Perl Christmas Quiz
paulm at paulm.com
Tue Dec 16 14:54:10 GMT 2008
On Tue, Dec 16, 2008 at 2:12 PM, Avleen Vig <avleen at gmail.com> wrote:
> On Tue, Dec 16, 2008 at 11:35 AM, Paul Makepeace <paulm at paulm.com> wrote:
>>> Yes, but can Python do it in one line?
>> [(i,) * min(l1.count(i), l2.count(i)) for i in set(l1).intersection(set(l2))]
>> That produces an array of tuples of the repeated elements,
>> [('q',), ('p', 'p'), ('n',)]
>> A truly flat list is left as exercise (I battle with a reduce+lambda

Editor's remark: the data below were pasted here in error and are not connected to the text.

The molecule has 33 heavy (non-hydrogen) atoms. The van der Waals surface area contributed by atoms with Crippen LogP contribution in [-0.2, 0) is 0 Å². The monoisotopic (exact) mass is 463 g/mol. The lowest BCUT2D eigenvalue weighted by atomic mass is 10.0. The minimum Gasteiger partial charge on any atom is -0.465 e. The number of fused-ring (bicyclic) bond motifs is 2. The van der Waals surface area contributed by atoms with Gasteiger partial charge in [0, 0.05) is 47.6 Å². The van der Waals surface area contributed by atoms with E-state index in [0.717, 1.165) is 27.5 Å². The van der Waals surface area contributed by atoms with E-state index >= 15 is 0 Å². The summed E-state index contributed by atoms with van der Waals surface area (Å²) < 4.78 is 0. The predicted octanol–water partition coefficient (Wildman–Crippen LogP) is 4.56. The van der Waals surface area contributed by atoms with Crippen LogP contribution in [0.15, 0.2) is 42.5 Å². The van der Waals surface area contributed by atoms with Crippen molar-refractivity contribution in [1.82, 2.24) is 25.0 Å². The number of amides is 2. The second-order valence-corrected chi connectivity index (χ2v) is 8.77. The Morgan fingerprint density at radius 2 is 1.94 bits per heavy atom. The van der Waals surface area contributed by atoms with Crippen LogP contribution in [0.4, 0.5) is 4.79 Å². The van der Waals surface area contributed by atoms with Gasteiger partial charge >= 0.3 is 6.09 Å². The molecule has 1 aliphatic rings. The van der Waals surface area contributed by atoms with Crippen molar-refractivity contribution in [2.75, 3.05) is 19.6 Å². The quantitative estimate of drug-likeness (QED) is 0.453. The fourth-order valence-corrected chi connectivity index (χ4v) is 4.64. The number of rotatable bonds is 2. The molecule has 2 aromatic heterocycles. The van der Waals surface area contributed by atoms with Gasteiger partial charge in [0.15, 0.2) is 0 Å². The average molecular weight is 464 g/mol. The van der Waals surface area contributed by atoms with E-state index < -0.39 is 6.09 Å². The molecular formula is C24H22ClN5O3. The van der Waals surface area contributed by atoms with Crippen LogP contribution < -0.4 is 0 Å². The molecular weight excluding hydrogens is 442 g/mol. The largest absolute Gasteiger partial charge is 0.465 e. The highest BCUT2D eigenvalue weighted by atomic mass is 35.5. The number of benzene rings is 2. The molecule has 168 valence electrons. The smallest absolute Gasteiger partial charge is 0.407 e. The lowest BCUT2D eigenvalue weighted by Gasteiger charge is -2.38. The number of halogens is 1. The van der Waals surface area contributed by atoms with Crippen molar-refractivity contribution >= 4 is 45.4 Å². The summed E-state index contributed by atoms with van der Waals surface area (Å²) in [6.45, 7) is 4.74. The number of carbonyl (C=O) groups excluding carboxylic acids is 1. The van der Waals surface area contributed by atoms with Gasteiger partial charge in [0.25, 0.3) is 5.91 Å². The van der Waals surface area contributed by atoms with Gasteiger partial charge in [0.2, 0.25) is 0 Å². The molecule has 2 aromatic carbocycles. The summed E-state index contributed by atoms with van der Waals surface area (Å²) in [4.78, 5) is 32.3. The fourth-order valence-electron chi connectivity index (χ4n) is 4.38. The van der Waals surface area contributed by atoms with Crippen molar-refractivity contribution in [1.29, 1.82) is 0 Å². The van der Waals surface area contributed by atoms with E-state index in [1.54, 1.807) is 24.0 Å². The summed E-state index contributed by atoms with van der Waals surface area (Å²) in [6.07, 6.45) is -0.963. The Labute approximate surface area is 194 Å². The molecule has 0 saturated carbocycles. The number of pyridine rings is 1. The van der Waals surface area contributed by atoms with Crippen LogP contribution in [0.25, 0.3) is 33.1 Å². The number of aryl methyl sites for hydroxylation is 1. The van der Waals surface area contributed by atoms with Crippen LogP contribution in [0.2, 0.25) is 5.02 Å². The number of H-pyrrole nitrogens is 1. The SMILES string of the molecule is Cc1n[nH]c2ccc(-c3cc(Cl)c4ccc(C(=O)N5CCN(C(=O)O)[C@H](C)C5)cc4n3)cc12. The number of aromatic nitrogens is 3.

>> hack but didn't quite win.)
> I'm probably misunderstanding 'truly flat' but like this?
> [''.join(i) * min(l1.count(i), l2.count(i)) for i in
This concatenates the repeated elements into e.g. a single string. Try
adding some extra fields in your test data and you'll end up with
['q', 'pp', 'n']
['q', 'p', 'p', 'n']
Slightly oddly, IMO, python doesn't have a 'flatten' function.
More information about the london.pm